I don’t know a single person who has become a strong feminist or a committed anti-racist who points to that A-HA moment when people spoke to them really carefully, so as not to hurt their precious feelings.

              • My experience has been that this is exactly correct, and I also get more than a bit uncomfortable when more privileged people tone police less privileged people. I can see an argument for trying to moderate one’s tone in public discourse, though I emphatically disagree with it, but I find it insufferable when referring to internet discussions or the like. If someone is turned into a shitgibbon voter because a minority used the wrong tone, they were never a reliable ally in the first place.

                • Origami Isopod

                  I can’t agree with your comment and especially your final sentence enough.

      • efgoldman

        Its also a good that some police are being put on trial even if convictions are rare. Just because the guilty defendant will probably walk doesn’t mean that you can’t inflict some punishment through the stress of indictment or trial.

        I believe the cop has also been fired, so there’s that.

        • I believe the cop has also been fired, so there’s that.

          Not that being fired from one police department seems to be much of an impediment to being hired by another (even as chief!).

    • Jon_H11

      We need to take control of the police depts funding and promotions/hierarchy mechanisms through the democratic system at the local levels.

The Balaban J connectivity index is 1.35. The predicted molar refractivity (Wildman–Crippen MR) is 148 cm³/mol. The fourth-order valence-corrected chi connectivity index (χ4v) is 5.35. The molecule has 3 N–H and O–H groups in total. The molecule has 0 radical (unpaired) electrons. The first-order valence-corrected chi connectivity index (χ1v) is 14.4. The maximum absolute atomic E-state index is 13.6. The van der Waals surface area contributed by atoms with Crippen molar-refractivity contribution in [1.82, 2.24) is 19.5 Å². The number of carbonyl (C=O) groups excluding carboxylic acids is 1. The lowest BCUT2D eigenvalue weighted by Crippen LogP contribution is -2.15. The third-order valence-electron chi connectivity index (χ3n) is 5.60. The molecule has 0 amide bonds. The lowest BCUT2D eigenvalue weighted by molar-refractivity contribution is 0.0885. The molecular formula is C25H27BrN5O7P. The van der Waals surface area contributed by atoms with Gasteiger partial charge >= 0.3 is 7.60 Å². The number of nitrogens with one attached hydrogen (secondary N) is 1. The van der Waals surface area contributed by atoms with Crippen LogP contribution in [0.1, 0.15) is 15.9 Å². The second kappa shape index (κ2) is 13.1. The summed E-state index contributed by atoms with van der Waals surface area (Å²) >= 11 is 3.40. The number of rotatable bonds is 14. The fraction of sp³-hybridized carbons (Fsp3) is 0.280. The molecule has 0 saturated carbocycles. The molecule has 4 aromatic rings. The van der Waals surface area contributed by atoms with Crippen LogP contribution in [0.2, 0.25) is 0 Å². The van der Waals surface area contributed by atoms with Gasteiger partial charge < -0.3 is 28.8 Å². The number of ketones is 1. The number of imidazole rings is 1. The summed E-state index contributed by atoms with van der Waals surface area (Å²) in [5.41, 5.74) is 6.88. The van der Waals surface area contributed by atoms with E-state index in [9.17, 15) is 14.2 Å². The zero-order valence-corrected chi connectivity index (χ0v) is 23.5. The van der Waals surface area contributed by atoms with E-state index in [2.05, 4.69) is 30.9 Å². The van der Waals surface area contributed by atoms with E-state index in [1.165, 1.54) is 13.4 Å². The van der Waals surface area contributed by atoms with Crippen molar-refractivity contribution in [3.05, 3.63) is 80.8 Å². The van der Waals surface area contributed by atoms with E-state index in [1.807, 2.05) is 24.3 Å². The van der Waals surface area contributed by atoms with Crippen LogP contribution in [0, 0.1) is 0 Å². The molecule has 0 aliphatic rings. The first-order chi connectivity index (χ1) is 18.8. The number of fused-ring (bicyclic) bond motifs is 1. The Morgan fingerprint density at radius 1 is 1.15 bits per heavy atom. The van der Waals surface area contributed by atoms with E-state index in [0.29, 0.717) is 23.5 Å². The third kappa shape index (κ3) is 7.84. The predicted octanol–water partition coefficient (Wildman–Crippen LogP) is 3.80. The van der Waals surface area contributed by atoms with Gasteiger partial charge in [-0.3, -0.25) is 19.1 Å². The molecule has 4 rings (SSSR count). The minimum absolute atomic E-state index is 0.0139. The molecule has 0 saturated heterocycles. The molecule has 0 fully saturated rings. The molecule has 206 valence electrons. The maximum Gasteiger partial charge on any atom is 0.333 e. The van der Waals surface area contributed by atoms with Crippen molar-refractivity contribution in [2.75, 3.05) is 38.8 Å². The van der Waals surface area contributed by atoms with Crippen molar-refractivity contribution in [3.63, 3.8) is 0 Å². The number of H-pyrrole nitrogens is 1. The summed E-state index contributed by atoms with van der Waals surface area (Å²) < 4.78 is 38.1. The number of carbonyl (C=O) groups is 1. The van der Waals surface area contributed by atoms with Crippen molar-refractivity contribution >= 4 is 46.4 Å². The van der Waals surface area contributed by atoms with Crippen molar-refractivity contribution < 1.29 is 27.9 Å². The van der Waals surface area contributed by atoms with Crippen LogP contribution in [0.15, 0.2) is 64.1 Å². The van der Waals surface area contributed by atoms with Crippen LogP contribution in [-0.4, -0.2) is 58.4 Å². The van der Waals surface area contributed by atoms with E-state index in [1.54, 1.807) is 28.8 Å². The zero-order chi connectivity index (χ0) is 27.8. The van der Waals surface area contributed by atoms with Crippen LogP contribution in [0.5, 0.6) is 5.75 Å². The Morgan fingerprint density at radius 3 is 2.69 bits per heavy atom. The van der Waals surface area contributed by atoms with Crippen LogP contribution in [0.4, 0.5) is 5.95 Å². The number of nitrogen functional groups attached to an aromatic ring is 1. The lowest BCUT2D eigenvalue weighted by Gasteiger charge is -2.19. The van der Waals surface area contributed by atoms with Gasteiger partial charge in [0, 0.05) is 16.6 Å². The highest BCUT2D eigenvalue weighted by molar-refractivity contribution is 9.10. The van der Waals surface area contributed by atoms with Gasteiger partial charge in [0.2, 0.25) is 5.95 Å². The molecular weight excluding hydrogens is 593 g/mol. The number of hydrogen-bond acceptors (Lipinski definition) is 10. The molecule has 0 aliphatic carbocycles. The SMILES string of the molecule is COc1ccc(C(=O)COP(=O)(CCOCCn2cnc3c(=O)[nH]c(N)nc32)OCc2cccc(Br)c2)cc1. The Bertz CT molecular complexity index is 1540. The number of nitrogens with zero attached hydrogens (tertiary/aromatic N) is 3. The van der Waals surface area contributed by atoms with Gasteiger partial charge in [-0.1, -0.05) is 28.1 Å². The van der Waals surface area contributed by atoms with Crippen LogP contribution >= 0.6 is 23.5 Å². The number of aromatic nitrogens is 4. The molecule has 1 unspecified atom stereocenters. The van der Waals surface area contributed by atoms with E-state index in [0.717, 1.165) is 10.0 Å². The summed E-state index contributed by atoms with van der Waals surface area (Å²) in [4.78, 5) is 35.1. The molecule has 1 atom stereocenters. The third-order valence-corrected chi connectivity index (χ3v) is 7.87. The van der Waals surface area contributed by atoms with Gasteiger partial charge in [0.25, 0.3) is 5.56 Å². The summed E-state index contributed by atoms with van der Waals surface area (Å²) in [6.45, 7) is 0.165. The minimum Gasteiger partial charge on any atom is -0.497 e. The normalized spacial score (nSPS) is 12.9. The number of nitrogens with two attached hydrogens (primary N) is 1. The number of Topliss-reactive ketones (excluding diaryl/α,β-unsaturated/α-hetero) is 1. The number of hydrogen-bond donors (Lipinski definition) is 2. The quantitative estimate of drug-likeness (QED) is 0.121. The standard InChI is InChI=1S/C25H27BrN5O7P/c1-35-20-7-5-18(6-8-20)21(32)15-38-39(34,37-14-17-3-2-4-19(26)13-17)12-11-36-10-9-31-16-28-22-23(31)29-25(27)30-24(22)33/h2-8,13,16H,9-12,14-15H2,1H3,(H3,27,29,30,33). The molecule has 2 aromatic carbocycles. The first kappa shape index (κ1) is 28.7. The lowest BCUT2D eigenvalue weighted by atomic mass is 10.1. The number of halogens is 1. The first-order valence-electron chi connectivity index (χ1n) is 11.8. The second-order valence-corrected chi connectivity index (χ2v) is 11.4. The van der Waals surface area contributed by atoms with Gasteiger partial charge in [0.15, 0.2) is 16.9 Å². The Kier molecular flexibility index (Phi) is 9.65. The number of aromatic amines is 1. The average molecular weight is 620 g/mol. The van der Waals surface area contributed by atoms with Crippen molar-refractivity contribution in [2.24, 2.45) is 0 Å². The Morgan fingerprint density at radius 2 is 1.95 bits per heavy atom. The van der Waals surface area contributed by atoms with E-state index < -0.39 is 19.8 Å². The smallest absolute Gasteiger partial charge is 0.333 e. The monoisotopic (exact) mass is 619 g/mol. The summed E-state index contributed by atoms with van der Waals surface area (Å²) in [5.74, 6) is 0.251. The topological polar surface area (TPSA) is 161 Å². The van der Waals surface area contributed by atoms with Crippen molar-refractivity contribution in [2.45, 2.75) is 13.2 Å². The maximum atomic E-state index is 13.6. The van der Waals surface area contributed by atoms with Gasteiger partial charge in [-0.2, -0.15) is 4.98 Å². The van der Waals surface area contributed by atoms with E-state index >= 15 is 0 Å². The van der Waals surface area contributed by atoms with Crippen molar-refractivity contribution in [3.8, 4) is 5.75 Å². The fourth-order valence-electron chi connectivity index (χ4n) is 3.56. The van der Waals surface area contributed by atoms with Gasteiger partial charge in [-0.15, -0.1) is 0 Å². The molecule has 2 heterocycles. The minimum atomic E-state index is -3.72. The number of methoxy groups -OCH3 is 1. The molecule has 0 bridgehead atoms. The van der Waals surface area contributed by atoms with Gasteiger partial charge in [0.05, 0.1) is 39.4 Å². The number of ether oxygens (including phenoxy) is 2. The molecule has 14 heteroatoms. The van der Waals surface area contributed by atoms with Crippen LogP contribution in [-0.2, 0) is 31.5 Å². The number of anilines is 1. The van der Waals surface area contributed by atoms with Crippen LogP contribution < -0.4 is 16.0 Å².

And, sorry Loomis, knee-cap the police unions.

      • LeeEsq

        I’d go to in a different direction and suggest centralizing the police force at a state level rather than leaving it to local government.

        • Jon_H11

          Where possible, definitely yes. There should be a strong push for this, especially in deep blue states. I’m looking at you Cali- God knows you need it.

          • bender

            How would centralizing the police in an enormous state like California help?

            I can see some actions at the state level that would be helpful, such as setting up registries where any jurisdiction hiring somebody would be required to look up their past employment history first, and some minimum standards for training, and financial help for jurisdictions that can’t afford to run their own academies, etc. Ending local control? I would want to know what the unintended side effects would be.

            • LeeEsq

              Centralizing the police force can make it easier to exert civil service control over the police force and get them to follow a uniform and routine set of procedures. You can also have a uniform and higher set of hiring and advancement standards. It takes away local politics to an extent.

              • bw

                That is probably true. The problem is figuring out how to exert that kind of control without things blowing up in your face and turning a patchwork local agency mess into a nice uniform statewide agency mess. Because if you don’t do it right, you end up with a rogue agency like ICE or, to use a more moderate and germane example, the notoriously unaccountable CA Department of Alcoholic Beverage Control.

                (whoops, partially pwned by DocAmazing below)

          • nosmo king

            Actually, AFAIK, the police in California ARE partially state-centralized. The state is responsible for the chartering of all police departments, therefore any police agency has more or less the same powers and responsibilities as any other, no matter their jurisdiction. But this is different from day to day operational control.

        • DocAmazing

          Central authority over law enforcement hasn’t made the FBI or ICE any less abusive. At least with locally-controlled cops communities can set up local police oversight; the problem is giving oversight agencies teeth.